Roger Federer revealed yesterday that he played a part in choosing the surface of indoor clay for Switzerland’s Davis Cup clash with the USA next year – but still refused to confirm that he will play.
The World Group first-round tie will take place in the town of Fribourg on February 10-12 next year and it was no real surprise that the Swiss have chosen clay, considering that the USA have won seven of their past eight ties on surfaces other than the red stuff.
“I was part of the decision, so obviously it is the right choice,” Federer joked, after his semi-final victory against compatriot Stanislas Wawrinka at the Swiss Indoors in Basle. “Otherwise, I am a bad guy if I say it is a bad decision.
“Clay is the right choice as it takes the more dangerous guys out of the equation for them. They already have good players, but they are very good indoors or on hard, and I think clay makes the trip that much tougher for them.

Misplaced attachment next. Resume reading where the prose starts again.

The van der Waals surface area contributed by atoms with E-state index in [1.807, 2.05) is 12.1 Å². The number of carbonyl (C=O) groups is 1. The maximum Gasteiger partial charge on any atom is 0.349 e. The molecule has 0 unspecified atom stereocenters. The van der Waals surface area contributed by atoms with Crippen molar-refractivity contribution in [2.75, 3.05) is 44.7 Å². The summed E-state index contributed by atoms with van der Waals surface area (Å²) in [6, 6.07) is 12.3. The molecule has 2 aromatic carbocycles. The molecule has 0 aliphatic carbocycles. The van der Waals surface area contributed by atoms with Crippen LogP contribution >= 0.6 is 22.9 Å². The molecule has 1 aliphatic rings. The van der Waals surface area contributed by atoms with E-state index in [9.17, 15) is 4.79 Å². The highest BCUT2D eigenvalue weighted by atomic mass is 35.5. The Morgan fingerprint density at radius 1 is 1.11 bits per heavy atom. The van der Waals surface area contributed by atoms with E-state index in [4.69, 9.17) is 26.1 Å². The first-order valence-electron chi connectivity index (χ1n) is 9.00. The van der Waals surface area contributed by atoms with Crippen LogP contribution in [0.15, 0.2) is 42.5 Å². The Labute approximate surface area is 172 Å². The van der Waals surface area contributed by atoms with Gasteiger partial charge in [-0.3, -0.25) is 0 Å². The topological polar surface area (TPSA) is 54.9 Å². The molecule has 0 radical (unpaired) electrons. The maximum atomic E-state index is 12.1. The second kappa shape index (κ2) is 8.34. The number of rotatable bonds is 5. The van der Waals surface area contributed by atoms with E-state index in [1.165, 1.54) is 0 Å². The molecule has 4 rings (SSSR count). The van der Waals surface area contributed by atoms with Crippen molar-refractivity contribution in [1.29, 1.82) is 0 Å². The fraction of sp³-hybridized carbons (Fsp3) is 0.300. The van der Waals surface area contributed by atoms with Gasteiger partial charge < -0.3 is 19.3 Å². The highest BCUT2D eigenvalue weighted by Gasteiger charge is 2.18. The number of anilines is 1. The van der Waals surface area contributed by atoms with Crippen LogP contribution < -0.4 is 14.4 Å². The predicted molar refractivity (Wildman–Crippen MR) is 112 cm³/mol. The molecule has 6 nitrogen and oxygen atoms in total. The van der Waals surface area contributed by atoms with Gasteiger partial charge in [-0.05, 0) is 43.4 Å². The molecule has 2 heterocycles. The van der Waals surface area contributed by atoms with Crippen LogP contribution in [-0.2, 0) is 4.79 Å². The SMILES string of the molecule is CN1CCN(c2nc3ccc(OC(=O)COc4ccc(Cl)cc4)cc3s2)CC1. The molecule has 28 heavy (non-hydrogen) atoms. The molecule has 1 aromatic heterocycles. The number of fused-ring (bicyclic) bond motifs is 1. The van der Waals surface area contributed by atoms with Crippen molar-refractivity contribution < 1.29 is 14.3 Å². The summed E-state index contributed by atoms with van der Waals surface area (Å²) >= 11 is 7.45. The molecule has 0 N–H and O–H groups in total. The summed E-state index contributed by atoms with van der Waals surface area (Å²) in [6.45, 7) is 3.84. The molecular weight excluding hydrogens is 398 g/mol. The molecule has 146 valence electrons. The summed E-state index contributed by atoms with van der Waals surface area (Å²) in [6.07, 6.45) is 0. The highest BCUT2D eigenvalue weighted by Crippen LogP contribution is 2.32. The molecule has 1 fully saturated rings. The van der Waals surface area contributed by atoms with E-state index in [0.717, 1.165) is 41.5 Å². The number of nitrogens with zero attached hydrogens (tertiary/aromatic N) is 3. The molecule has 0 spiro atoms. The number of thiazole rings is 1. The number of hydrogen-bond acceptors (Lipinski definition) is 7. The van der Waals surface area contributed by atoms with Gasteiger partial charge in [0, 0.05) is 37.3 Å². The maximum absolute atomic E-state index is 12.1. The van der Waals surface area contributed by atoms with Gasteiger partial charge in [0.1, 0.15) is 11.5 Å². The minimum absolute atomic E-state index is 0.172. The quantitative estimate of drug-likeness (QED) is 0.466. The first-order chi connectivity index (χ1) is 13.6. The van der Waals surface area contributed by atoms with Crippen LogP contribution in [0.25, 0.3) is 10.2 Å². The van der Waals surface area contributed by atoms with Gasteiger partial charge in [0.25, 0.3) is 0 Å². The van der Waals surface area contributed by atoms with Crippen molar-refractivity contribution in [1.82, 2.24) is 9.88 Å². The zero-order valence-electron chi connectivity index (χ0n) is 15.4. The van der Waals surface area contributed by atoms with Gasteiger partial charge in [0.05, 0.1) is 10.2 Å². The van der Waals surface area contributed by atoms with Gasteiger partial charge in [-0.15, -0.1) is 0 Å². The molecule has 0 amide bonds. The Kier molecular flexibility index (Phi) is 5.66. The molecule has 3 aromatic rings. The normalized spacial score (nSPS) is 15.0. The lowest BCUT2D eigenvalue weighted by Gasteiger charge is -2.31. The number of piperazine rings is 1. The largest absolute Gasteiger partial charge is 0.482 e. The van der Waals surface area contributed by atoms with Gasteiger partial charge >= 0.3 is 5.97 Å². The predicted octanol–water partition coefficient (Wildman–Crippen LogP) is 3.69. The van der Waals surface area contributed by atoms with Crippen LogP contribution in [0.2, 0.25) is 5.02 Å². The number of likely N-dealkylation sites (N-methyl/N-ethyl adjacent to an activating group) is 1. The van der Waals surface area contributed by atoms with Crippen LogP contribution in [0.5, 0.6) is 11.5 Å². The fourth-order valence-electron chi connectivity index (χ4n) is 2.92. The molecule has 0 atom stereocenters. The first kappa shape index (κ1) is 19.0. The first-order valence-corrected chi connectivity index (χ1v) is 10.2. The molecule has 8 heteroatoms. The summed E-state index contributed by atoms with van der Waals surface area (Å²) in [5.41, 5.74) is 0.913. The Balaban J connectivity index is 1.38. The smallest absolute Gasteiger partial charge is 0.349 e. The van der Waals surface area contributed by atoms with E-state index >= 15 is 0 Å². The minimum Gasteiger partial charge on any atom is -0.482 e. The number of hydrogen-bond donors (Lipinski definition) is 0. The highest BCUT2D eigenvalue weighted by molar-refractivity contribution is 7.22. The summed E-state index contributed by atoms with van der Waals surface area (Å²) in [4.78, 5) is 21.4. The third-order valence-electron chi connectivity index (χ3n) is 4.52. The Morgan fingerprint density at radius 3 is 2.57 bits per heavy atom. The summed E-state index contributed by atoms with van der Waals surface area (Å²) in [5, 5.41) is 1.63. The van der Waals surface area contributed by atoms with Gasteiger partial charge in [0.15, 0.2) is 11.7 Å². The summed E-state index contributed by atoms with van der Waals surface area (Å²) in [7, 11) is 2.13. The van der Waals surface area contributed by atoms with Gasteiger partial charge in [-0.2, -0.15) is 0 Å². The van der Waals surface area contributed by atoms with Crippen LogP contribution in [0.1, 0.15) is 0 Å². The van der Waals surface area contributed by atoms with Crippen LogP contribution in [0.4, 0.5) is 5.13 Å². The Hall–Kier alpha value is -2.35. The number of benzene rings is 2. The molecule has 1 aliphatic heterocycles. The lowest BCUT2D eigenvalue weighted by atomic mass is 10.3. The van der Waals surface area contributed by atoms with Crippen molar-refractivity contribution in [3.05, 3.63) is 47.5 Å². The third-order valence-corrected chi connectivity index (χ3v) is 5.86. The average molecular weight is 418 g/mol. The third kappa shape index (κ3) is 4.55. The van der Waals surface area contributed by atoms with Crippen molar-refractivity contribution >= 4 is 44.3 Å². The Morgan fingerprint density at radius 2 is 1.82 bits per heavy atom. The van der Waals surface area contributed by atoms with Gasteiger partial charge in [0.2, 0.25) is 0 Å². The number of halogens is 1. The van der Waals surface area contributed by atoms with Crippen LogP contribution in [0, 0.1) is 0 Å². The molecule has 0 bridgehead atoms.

“I believe it plays in our favour, especially for Stan. And if I do play, I can play on anything anyway, so we all thought, after no hesitation, that it was the right choice.”
The 16-time grand slam champion has not played in a World Group first-round tie since 2004, but considering that a Swiss Davis Cup victory is one of the few things missing from his list of achievements in tennis, it is expected that he will fully commit himself next year in an effort to help his country win the competition for the first time in its history.
But Federer is holding off making any announcement on his participation at the moment.
He said: “I still haven’t decided on my schedule at the start of next year yet. I am still putting everything together but I hope I can announce something in the next couple of weeks.”
Next year’s first-round of Davis Cup ties are being held three weeks earlier than usual, scheduled for a fortnight after the Australian Open and immediately before the ATP 500 event in Rotterdam, a tournament which Federer has already committed to playing.
But the Swiss denied that the change in the calendar would affect his decision, saying that it was more a “matter of priorities”.